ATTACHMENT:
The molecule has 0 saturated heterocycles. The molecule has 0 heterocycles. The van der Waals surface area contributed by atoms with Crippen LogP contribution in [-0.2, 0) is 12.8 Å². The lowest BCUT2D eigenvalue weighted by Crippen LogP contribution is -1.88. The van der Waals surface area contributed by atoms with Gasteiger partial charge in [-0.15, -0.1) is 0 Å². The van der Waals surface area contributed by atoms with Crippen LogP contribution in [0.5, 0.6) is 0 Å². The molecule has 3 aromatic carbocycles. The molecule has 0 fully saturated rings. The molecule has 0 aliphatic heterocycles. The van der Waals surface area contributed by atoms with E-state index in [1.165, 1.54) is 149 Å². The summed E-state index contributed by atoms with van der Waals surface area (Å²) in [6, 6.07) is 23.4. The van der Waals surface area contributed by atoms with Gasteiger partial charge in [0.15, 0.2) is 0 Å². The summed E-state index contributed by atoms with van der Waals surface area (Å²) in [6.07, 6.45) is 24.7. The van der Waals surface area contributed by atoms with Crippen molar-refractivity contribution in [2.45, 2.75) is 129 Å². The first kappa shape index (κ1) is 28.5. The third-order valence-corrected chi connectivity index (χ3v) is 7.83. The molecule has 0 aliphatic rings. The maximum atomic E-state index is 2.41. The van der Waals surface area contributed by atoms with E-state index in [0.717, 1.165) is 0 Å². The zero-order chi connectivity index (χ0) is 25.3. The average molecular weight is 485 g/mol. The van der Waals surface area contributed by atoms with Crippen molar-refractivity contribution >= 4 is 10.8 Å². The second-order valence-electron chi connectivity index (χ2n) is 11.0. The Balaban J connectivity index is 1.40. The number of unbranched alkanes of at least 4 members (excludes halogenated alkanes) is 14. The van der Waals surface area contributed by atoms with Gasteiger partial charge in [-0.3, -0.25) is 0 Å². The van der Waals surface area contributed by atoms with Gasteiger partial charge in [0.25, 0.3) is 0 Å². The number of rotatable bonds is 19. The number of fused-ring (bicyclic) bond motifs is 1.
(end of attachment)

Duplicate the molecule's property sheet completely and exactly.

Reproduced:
The molecule has 0 saturated heterocycles. The molecule has 0 heterocycles. The van der Waals surface area contributed by atoms with Crippen LogP contribution in [-0.2, 0) is 12.8 Å². The lowest BCUT2D eigenvalue weighted by Crippen LogP contribution is -1.88. The van der Waals surface area contributed by atoms with Gasteiger partial charge in [-0.15, -0.1) is 0 Å². The van der Waals surface area contributed by atoms with Crippen LogP contribution in [0.5, 0.6) is 0 Å². The molecule has 3 aromatic carbocycles. The molecule has 0 fully saturated rings. The molecule has 0 aliphatic heterocycles. The van der Waals surface area contributed by atoms with E-state index in [1.165, 1.54) is 149 Å². The summed E-state index contributed by atoms with van der Waals surface area (Å²) in [6, 6.07) is 23.4. The van der Waals surface area contributed by atoms with Gasteiger partial charge in [0.15, 0.2) is 0 Å². The summed E-state index contributed by atoms with van der Waals surface area (Å²) in [6.07, 6.45) is 24.7. The van der Waals surface area contributed by atoms with Crippen molar-refractivity contribution in [2.45, 2.75) is 129 Å². The first kappa shape index (κ1) is 28.5. The third-order valence-corrected chi connectivity index (χ3v) is 7.83. The molecule has 0 aliphatic rings. The maximum atomic E-state index is 2.41. The van der Waals surface area contributed by atoms with E-state index in [0.717, 1.165) is 0 Å². The zero-order chi connectivity index (χ0) is 25.3. The average molecular weight is 485 g/mol. The van der Waals surface area contributed by atoms with Crippen molar-refractivity contribution >= 4 is 10.8 Å². The second-order valence-electron chi connectivity index (χ2n) is 11.0. The Balaban J connectivity index is 1.40. The number of unbranched alkanes of at least 4 members (excludes halogenated alkanes) is 14. The van der Waals surface area contributed by atoms with Gasteiger partial charge in [-0.3, -0.25) is 0 Å². The van der Waals surface area contributed by atoms with Gasteiger partial charge in [0.25, 0.3) is 0 Å². The number of rotatable bonds is 19. The number of fused-ring (bicyclic) bond motifs is 1.